Our results, which are arguably the first that specifically examine how employees behaviorally reciprocate to this interactive pattern of past and present treatment, show that indeed the past is prologue when it comes to justice. We examined how present justice levels and trajectories over time interacted to predict helping behavior as well as future employee turnover behavior. That is, two employees who rate the exact same levels of current fairness at work may reciprocate differently (in terms of helping other employees and even their decision to remain a member of the organization) because of potentially different past trends of experienced justice. We found that the highest levels of helping, and the lowest levels of turnover were for those employees with high current levels of perceived fairness, along with a positive past trajectory. It seems that employees are most willing to reciprocate to their organizations when things are currently quite fair AND if things have been getting progressively better over time.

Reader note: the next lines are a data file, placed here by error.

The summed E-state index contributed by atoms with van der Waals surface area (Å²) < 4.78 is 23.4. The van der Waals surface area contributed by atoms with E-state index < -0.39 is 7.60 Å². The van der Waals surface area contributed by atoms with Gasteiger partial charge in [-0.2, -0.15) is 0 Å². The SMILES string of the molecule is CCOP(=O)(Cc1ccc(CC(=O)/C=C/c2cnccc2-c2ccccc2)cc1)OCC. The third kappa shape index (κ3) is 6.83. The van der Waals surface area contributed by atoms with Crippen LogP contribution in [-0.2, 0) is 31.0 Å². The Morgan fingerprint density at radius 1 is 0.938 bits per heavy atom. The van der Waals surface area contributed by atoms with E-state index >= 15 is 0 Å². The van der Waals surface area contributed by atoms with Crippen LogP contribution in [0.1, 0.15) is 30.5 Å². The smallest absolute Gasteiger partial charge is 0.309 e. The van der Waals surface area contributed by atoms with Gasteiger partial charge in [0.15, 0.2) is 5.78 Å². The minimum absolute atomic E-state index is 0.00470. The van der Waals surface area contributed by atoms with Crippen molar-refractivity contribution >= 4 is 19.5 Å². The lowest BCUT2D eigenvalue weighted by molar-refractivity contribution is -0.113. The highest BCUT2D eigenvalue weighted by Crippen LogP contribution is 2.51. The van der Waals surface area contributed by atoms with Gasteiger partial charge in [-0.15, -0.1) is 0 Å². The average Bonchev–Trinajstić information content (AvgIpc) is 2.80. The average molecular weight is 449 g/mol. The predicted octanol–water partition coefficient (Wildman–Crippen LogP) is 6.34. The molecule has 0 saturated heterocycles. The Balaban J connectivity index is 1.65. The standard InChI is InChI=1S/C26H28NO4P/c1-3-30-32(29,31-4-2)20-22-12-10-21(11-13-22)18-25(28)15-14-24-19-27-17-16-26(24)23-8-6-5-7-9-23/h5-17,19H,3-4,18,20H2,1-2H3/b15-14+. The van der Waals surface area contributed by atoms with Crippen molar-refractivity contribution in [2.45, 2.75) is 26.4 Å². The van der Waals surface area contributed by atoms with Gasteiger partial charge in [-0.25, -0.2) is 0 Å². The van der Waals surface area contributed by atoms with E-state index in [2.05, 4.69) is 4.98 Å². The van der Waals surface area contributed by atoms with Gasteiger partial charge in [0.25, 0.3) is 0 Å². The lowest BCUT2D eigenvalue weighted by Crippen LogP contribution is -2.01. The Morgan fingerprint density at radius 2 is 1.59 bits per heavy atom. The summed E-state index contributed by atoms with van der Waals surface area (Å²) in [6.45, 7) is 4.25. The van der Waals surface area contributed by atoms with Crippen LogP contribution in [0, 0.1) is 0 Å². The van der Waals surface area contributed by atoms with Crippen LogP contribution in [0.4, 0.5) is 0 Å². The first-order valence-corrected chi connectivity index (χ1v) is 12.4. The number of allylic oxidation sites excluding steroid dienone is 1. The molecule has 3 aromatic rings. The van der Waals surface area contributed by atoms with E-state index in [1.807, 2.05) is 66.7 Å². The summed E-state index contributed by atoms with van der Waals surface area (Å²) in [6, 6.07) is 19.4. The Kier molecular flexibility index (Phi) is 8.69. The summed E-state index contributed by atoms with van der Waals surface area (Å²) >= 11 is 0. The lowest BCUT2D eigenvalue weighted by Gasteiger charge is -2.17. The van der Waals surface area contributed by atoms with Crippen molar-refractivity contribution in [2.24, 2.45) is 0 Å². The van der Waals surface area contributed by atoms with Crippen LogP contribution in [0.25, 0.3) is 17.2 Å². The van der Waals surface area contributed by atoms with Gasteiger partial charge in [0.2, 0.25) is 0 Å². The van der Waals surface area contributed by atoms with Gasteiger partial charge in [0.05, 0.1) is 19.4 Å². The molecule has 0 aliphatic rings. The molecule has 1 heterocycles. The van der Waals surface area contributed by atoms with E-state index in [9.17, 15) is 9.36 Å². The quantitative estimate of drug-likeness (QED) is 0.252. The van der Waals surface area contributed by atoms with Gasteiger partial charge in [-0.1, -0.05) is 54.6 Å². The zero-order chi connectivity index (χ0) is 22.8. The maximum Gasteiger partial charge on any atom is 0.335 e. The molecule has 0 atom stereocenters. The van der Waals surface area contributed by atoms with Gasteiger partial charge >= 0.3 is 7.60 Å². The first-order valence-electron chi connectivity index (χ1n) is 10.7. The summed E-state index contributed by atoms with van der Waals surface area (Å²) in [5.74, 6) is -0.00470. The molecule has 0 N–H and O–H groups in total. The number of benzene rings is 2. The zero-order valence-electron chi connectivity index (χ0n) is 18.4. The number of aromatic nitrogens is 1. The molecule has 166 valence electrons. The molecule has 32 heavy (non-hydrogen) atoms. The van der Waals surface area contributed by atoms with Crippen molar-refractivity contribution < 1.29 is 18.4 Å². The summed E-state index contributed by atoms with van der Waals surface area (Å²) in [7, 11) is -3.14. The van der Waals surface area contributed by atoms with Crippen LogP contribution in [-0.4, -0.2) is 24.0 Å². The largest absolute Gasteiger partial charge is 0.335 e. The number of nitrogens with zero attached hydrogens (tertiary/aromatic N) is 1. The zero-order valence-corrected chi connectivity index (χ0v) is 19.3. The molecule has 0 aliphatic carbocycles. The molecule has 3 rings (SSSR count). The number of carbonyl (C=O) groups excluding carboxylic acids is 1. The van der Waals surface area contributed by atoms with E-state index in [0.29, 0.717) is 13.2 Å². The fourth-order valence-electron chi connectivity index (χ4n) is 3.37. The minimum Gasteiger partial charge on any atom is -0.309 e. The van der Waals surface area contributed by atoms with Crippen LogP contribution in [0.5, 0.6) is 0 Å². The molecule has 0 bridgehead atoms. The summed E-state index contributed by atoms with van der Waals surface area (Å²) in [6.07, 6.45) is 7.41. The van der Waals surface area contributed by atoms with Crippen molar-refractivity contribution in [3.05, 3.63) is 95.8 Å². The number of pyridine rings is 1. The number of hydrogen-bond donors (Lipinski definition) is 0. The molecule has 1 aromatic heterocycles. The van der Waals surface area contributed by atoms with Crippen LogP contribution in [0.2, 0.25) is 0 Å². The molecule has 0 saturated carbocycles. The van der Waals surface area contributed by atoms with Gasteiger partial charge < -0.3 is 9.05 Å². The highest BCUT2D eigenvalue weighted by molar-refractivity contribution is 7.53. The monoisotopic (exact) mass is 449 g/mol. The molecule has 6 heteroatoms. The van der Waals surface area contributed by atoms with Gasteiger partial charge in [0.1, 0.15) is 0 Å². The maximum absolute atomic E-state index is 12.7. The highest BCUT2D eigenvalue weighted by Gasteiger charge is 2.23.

I think this research will spur new studies that consider the dynamic nature of organizational phenomena, and the value in looking at variables’ change over time. I feel the methodology of change modeling has only recently caught up to the theory, and a lot of fascinating contributions can be made regarding how growth and decline in phenomena (thoughts, feelings, behaviors) affect individuals, teams, and organizations as a whole.

I think new scholars looking at organizational justice can continue to take a dynamic look at its change over time, both in the short and long term. My main advice would be to brush up on research methods, such as latent growth modeling and structural equation modeling. We all have lots of questions, and its is important that researchers be equipped with the methodological tools to test those questions.